At its peak in 1922, the British Empire governed one-fifth of the world’s population and one-quarter of the world’s land area. 44 percent of British people are “proud” of the British Empire, while only 21 percent of respondents “regretted” that it existed. The YouGov poll found 43 percent of respondents felt the empire had been a “good” thing while 19 percent said it was “bad”.
British-Nigerian historian and writer David Olusoga put it: “The empire has become reduced to the abolition of slavery, the building of the Indian railways and some vague talk about the rule of law, British values and the spread of the English language.”
Ashley Jackson, Professor of Imperial and Military History at King's College London, told the Independent that, understandably, “a lot of British people would like to think that the imperial past was generally okay, but unfortunately if you look at the record of empire it’s very difficult to say that overall it was a good thing.”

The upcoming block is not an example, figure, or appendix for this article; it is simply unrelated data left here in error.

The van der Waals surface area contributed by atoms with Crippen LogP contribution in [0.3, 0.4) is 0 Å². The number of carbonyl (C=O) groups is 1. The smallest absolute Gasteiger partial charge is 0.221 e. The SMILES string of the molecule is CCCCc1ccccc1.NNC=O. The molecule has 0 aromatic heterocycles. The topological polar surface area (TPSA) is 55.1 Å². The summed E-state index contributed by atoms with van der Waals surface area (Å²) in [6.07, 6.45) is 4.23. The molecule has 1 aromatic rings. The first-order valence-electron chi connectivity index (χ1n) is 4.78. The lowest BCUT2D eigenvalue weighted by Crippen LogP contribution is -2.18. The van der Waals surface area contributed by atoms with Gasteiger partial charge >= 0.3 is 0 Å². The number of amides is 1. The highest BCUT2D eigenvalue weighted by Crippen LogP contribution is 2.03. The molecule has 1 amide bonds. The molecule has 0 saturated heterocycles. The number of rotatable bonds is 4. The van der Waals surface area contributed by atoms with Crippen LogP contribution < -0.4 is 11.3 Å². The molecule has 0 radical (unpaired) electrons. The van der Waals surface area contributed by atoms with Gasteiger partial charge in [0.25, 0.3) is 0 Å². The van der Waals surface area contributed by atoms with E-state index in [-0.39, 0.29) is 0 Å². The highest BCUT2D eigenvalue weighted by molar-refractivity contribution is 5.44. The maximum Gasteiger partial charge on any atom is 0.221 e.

Countries deal with traumatic histories and legacies in much the same way. Let’s call it the “Look over there!” approach. The bad is downplayed to near irrelevance, while the good is magnified. This is a kind of natural default displayed by great powers. At the same time, the crimes committed by others take on a disproportionate level of importance. A barely audible mumble of ‘yes we made some mistakes’ is quickly followed up with ‘but look at how awful [insert other country] is!’
When bombs dropped by the US or UK kill civilians, it is denied or passed off as a terrible mistake. No one bats much of an eyelid at the BBC or CNN. But when Russian bombs kill civilians, they suddenly change their tunes and it becomes must-read news. Look over there! Look what they did!
Andrea Major, an associate professor in British colonial history at the University of Leeds said there was a “collective amnesia about the levels of violence, exploitation and racism involved in many aspects of imperialism”.